Mumford & Sons. (Larry Busacca / Getty Images )
High-energy arena-folk act Mumford & Sons triumphed over relative newcomers such as Frank Ocean and Fun. to win the most prestigious Grammy prize, album of the year, for its "Babel." The turned-to-11 folk of "Babel" was the only album of the year nominee currently in the top 10.
"Babel," at No. 7 heading into the Grammys, has sold more than 1.7 million copies in the U.S., according to Nielsen SoundScan. The sophomore album from Mumford & Sons was released on Glassnote Records in September and at the time had the biggest debut sales week of 2012, selling approximately 600,000 copies.
"Babel" would soon be eclipsed by Taylor Swift's "Red," which sold more than 1 million copies when it debuted. Ultimately "Babel" finished 2012 as the year's fourth-bestselling album.
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Though Mumford & Sons have released just two albums, the band's Grammy ties run deep. While the act was a slow-building success story long before it appeared on the Grammys as Bob Dylan's backing band in 2011, that awards-show moment catapulted the group to grander, mainstream heights.
Keyboardist Ben Lovett earlier singled out that performance as a pivotal moment for the group. "I think it introduced us to people who watch [awards] shows the way we grew up watching music on TV," he said. "It makes sense that it would widen our audience. But we weren't thinking about that at the time."
In the first full sales week following the 2011 Grammys, Mumford & Sons' debut album, "Sigh No More," experienced its best-ever sales week on the chart. Still, the act missed out on winning a new artist Grammy, which went to Esperanza Spalding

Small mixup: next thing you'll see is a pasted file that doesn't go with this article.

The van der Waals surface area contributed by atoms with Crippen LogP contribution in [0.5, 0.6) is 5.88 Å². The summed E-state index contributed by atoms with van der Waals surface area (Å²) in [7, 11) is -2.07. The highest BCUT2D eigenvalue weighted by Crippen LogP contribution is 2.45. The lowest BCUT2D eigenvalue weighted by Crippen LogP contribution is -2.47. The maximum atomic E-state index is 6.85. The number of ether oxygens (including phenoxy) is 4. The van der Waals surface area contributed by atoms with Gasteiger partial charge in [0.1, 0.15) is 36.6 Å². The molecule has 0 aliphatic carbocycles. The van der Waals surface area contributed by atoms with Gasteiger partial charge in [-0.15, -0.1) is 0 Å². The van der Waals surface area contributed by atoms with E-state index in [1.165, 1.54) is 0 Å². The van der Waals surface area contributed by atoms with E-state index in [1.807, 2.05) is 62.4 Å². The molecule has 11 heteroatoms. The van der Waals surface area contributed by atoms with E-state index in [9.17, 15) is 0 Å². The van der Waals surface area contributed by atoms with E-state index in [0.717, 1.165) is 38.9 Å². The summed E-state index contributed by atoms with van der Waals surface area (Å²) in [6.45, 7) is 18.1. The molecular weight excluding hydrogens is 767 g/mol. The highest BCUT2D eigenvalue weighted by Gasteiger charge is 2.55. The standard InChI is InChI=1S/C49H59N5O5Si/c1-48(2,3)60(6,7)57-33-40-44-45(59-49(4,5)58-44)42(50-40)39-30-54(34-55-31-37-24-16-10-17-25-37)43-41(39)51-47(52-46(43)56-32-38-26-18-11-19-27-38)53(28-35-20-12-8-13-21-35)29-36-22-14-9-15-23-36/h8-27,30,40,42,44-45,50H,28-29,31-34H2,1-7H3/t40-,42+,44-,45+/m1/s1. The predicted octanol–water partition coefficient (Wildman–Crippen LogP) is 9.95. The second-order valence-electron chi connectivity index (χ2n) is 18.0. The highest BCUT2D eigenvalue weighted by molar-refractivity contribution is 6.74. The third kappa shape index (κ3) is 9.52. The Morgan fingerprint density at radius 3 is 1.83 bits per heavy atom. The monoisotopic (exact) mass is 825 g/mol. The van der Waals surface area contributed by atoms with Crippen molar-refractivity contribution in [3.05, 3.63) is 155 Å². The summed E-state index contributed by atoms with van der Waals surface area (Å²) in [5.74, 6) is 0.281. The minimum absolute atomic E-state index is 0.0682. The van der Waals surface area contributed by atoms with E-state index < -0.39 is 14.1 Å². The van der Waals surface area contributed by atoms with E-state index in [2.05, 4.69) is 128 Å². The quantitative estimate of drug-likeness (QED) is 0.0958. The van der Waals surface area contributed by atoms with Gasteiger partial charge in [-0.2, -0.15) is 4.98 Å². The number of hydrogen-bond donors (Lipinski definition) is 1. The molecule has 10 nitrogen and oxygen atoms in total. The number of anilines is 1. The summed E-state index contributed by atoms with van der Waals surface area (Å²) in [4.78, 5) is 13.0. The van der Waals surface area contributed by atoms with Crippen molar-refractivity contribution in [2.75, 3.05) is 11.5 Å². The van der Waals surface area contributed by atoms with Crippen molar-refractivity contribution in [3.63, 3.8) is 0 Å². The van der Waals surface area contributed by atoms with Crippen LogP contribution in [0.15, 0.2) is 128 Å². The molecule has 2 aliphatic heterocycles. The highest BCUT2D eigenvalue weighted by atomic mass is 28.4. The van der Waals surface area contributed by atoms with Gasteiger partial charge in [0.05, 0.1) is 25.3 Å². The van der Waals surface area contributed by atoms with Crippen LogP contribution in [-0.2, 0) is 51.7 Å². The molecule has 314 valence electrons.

The win beats industry and critical favorite Frank Ocean, who represented a shift in mainstream R&B trends. Compared to larger-than-life belters or highly sexualized female stars, Ocean's "Channel Orange" is downright diminutive and took the genre in directions not often heard on the Grammys. Songs such as the nearly 10-minute "Pyramids" are borderline psychedelic, while "Bad Religion" uses little more than an organ and conversational singing to turn a tale of heartbreak into a nail-biter.
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He may not have won the top prize, but he was one of the year's biggest music stories. "Channel Orange" became an instant topic of conversation when it was released in July, as it was one of the few major albums to openly deal with issues of sexuality in a genre, R&B, that has largely avoided the topic. Ocean's work was viewed as universal, as it focused on feeling and emotions rather than trying to make a broader statement.
Yet by giving Mumford & Sons the top prize, the Grammys also continues its recent trend of welcoming younger artists to its club. Mumford & Sons, whose members are all in their mid-20s, follows such recent album of the year winners as soul scorcher Adele (2012), orchestral rock act the Arcade Fire (2011) and country princess Taylor Swift (2010).
This year's album of the year crop largely represented a changing of the guard. With the exception of Jack White, none of this year's nominees had been nominated for the top prize before. (White was recognized for his work with his band the White Stripes on the album "Elephant," which lost the prize to OutKast's "Speakerboxxx/The Love Below.")
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The field also largely honored artists who adhered more to rock's traditions. White's "Blunderbuss," which has sold 466,000 copies, is steeped in blues, as is the Black Keys "El Camino." The latter, released in late 2011, was one of the biggest rock albums of 2012, having sold more than 1.1 million copies.
Rounding out the field was one of the year's most inescapable artists. Pop act Fun. had a runaway hit with its single "We Are Young," and its nominated album, "Some Nights," sold 992,000 copies.
The Grammys are determined by about 13,000 voting members. The eligibility period for nominated recordings was Oct. 1, 2011, to Sept. 30, 2012. The ceremony is being held at Staples Center and telecast on CBS. It is broadcast live except for viewers on the West Coast. The latest headlines and any breaking news will be posted here on Pop & Hiss.
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